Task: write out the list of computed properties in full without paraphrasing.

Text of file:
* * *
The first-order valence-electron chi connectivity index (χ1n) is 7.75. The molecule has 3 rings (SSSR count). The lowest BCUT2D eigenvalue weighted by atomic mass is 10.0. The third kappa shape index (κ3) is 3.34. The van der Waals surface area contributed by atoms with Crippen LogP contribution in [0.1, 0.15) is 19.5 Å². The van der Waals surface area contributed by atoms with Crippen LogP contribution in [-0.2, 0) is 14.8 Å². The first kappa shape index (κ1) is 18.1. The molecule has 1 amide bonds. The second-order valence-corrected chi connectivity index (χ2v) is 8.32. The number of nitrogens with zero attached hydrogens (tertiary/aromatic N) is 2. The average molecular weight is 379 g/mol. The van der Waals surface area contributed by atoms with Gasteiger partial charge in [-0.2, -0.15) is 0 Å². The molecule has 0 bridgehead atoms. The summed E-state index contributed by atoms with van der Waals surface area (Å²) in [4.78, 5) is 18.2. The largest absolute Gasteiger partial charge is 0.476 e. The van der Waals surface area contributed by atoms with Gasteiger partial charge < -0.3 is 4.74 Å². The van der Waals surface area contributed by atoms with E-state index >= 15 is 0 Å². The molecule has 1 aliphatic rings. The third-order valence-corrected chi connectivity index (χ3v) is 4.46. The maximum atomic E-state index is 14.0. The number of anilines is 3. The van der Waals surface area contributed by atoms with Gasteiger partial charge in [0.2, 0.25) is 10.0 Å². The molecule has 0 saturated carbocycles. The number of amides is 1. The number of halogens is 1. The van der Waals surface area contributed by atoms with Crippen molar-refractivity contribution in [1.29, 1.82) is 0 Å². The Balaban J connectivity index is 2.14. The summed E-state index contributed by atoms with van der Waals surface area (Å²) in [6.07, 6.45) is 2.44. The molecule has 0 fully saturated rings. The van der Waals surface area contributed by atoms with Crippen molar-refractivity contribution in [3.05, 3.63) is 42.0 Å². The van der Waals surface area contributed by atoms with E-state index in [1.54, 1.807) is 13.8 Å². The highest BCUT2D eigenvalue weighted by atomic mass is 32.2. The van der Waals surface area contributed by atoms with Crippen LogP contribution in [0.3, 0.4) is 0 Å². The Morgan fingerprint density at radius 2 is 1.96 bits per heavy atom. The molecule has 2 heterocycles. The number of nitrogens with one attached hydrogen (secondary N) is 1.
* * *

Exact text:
The first-order valence-electron chi connectivity index (χ1n) is 7.75. The molecule has 3 rings (SSSR count). The lowest BCUT2D eigenvalue weighted by atomic mass is 10.0. The third kappa shape index (κ3) is 3.34. The van der Waals surface area contributed by atoms with Crippen LogP contribution in [0.1, 0.15) is 19.5 Å². The van der Waals surface area contributed by atoms with Crippen LogP contribution in [-0.2, 0) is 14.8 Å². The first kappa shape index (κ1) is 18.1. The molecule has 1 amide bonds. The second-order valence-corrected chi connectivity index (χ2v) is 8.32. The number of nitrogens with zero attached hydrogens (tertiary/aromatic N) is 2. The average molecular weight is 379 g/mol. The van der Waals surface area contributed by atoms with Gasteiger partial charge in [-0.2, -0.15) is 0 Å². The molecule has 0 bridgehead atoms. The summed E-state index contributed by atoms with van der Waals surface area (Å²) in [4.78, 5) is 18.2. The largest absolute Gasteiger partial charge is 0.476 e. The van der Waals surface area contributed by atoms with Gasteiger partial charge < -0.3 is 4.74 Å². The van der Waals surface area contributed by atoms with E-state index >= 15 is 0 Å². The molecule has 1 aliphatic rings. The third-order valence-corrected chi connectivity index (χ3v) is 4.46. The maximum atomic E-state index is 14.0. The number of anilines is 3. The van der Waals surface area contributed by atoms with Gasteiger partial charge in [0.2, 0.25) is 10.0 Å². The molecule has 0 saturated carbocycles. The number of amides is 1. The number of halogens is 1. The van der Waals surface area contributed by atoms with Crippen molar-refractivity contribution in [1.29, 1.82) is 0 Å². The Balaban J connectivity index is 2.14. The summed E-state index contributed by atoms with van der Waals surface area (Å²) in [6.07, 6.45) is 2.44. The molecule has 0 fully saturated rings. The van der Waals surface area contributed by atoms with Crippen molar-refractivity contribution in [3.05, 3.63) is 42.0 Å². The van der Waals surface area contributed by atoms with E-state index in [1.54, 1.807) is 13.8 Å². The highest BCUT2D eigenvalue weighted by atomic mass is 32.2. The van der Waals surface area contributed by atoms with Crippen LogP contribution in [0.3, 0.4) is 0 Å². The Morgan fingerprint density at radius 2 is 1.96 bits per heavy atom. The molecule has 2 heterocycles. The number of nitrogens with one attached hydrogen (secondary N) is 1.